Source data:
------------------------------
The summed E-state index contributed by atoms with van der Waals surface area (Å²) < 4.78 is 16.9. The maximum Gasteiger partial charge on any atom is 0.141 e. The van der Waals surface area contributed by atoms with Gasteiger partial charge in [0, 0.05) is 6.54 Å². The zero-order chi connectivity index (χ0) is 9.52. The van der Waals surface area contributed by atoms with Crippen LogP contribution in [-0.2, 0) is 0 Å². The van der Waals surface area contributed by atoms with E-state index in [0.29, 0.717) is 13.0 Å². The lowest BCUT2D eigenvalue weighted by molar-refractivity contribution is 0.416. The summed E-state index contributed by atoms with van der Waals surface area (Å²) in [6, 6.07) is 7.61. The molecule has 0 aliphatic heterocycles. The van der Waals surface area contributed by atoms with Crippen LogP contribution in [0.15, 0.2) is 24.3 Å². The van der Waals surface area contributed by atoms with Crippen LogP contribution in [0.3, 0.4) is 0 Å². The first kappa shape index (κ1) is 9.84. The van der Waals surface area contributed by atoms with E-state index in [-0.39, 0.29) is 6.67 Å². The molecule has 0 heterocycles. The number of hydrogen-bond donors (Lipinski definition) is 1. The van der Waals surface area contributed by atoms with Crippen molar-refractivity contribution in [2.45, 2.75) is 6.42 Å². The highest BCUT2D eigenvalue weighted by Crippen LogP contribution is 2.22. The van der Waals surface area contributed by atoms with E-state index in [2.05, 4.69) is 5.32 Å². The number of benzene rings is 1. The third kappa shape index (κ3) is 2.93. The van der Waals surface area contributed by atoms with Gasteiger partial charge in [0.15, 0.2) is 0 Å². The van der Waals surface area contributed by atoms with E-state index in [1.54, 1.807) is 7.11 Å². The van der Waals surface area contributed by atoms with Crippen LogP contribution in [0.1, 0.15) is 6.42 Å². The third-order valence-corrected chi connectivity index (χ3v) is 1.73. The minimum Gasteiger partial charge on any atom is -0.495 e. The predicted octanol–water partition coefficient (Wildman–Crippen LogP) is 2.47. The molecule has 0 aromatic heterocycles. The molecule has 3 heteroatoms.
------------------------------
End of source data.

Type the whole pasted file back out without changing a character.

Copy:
The summed E-state index contributed by atoms with van der Waals surface area (Å²) < 4.78 is 16.9. The maximum Gasteiger partial charge on any atom is 0.141 e. The van der Waals surface area contributed by atoms with Gasteiger partial charge in [0, 0.05) is 6.54 Å². The zero-order chi connectivity index (χ0) is 9.52. The van der Waals surface area contributed by atoms with Crippen LogP contribution in [-0.2, 0) is 0 Å². The van der Waals surface area contributed by atoms with E-state index in [0.29, 0.717) is 13.0 Å². The lowest BCUT2D eigenvalue weighted by molar-refractivity contribution is 0.416. The summed E-state index contributed by atoms with van der Waals surface area (Å²) in [6, 6.07) is 7.61. The molecule has 0 aliphatic heterocycles. The van der Waals surface area contributed by atoms with Crippen LogP contribution in [0.15, 0.2) is 24.3 Å². The van der Waals surface area contributed by atoms with Crippen LogP contribution in [0.3, 0.4) is 0 Å². The first kappa shape index (κ1) is 9.84. The van der Waals surface area contributed by atoms with E-state index in [-0.39, 0.29) is 6.67 Å². The molecule has 0 heterocycles. The number of hydrogen-bond donors (Lipinski definition) is 1. The van der Waals surface area contributed by atoms with Crippen molar-refractivity contribution in [2.45, 2.75) is 6.42 Å². The highest BCUT2D eigenvalue weighted by Crippen LogP contribution is 2.22. The van der Waals surface area contributed by atoms with E-state index in [2.05, 4.69) is 5.32 Å². The number of benzene rings is 1. The third kappa shape index (κ3) is 2.93. The van der Waals surface area contributed by atoms with Gasteiger partial charge in [0.15, 0.2) is 0 Å². The van der Waals surface area contributed by atoms with E-state index in [1.54, 1.807) is 7.11 Å². The van der Waals surface area contributed by atoms with Crippen LogP contribution in [0.1, 0.15) is 6.42 Å². The third-order valence-corrected chi connectivity index (χ3v) is 1.73. The minimum Gasteiger partial charge on any atom is -0.495 e. The predicted octanol–water partition coefficient (Wildman–Crippen LogP) is 2.47. The molecule has 0 aromatic heterocycles. The molecule has 3 heteroatoms.